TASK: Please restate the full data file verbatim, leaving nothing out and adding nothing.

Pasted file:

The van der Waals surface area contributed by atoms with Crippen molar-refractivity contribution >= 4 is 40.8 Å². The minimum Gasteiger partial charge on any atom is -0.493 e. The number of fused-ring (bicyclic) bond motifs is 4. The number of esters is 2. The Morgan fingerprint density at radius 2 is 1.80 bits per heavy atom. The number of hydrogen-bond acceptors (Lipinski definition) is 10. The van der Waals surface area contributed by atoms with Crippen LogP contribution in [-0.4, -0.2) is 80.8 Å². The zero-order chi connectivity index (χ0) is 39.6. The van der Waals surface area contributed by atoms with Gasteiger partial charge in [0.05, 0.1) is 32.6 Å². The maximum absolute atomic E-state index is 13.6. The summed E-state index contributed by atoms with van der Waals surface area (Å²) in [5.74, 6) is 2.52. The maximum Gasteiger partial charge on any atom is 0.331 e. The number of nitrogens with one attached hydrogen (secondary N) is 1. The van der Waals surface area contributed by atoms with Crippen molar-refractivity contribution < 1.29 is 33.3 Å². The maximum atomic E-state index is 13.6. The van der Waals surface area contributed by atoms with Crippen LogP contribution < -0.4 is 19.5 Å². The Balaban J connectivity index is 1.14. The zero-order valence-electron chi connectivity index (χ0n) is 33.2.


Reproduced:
The van der Waals surface area contributed by atoms with Crippen molar-refractivity contribution >= 4 is 40.8 Å². The minimum Gasteiger partial charge on any atom is -0.493 e. The number of fused-ring (bicyclic) bond motifs is 4. The number of esters is 2. The Morgan fingerprint density at radius 2 is 1.80 bits per heavy atom. The number of hydrogen-bond acceptors (Lipinski definition) is 10. The van der Waals surface area contributed by atoms with Crippen LogP contribution in [-0.4, -0.2) is 80.8 Å². The zero-order chi connectivity index (χ0) is 39.6. The van der Waals surface area contributed by atoms with Gasteiger partial charge in [0.05, 0.1) is 32.6 Å². The maximum absolute atomic E-state index is 13.6. The summed E-state index contributed by atoms with van der Waals surface area (Å²) in [5.74, 6) is 2.52. The maximum Gasteiger partial charge on any atom is 0.331 e. The number of nitrogens with one attached hydrogen (secondary N) is 1. The van der Waals surface area contributed by atoms with Crippen molar-refractivity contribution < 1.29 is 33.3 Å². The maximum atomic E-state index is 13.6. The van der Waals surface area contributed by atoms with Crippen LogP contribution < -0.4 is 19.5 Å². The Balaban J connectivity index is 1.14. The zero-order valence-electron chi connectivity index (χ0n) is 33.2.